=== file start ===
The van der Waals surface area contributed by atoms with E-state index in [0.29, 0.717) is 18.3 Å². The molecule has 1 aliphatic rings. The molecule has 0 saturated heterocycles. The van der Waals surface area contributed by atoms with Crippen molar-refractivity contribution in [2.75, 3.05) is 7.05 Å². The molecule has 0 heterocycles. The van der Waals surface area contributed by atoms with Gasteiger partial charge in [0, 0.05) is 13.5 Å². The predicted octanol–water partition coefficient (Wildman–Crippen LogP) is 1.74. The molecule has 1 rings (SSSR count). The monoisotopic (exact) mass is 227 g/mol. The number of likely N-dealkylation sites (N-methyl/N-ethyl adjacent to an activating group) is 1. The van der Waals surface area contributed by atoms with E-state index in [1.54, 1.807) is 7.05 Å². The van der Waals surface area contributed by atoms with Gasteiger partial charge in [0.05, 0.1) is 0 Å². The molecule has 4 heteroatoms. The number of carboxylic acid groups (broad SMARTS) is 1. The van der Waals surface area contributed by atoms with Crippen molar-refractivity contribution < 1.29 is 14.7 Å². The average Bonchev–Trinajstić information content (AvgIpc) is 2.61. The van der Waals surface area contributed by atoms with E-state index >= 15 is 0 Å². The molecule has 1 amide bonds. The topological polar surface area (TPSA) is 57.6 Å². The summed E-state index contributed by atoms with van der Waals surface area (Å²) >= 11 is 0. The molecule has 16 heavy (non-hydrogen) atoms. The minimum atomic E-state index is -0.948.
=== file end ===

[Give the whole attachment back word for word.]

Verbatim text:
The van der Waals surface area contributed by atoms with E-state index in [0.29, 0.717) is 18.3 Å². The molecule has 1 aliphatic rings. The molecule has 0 saturated heterocycles. The van der Waals surface area contributed by atoms with Crippen molar-refractivity contribution in [2.75, 3.05) is 7.05 Å². The molecule has 0 heterocycles. The van der Waals surface area contributed by atoms with Gasteiger partial charge in [0, 0.05) is 13.5 Å². The predicted octanol–water partition coefficient (Wildman–Crippen LogP) is 1.74. The molecule has 1 rings (SSSR count). The monoisotopic (exact) mass is 227 g/mol. The number of likely N-dealkylation sites (N-methyl/N-ethyl adjacent to an activating group) is 1. The van der Waals surface area contributed by atoms with E-state index in [1.54, 1.807) is 7.05 Å². The van der Waals surface area contributed by atoms with Gasteiger partial charge in [0.05, 0.1) is 0 Å². The molecule has 4 heteroatoms. The number of carboxylic acid groups (broad SMARTS) is 1. The van der Waals surface area contributed by atoms with Crippen molar-refractivity contribution < 1.29 is 14.7 Å². The average Bonchev–Trinajstić information content (AvgIpc) is 2.61. The van der Waals surface area contributed by atoms with E-state index >= 15 is 0 Å². The molecule has 1 amide bonds. The topological polar surface area (TPSA) is 57.6 Å². The summed E-state index contributed by atoms with van der Waals surface area (Å²) >= 11 is 0. The molecule has 16 heavy (non-hydrogen) atoms. The minimum atomic E-state index is -0.948.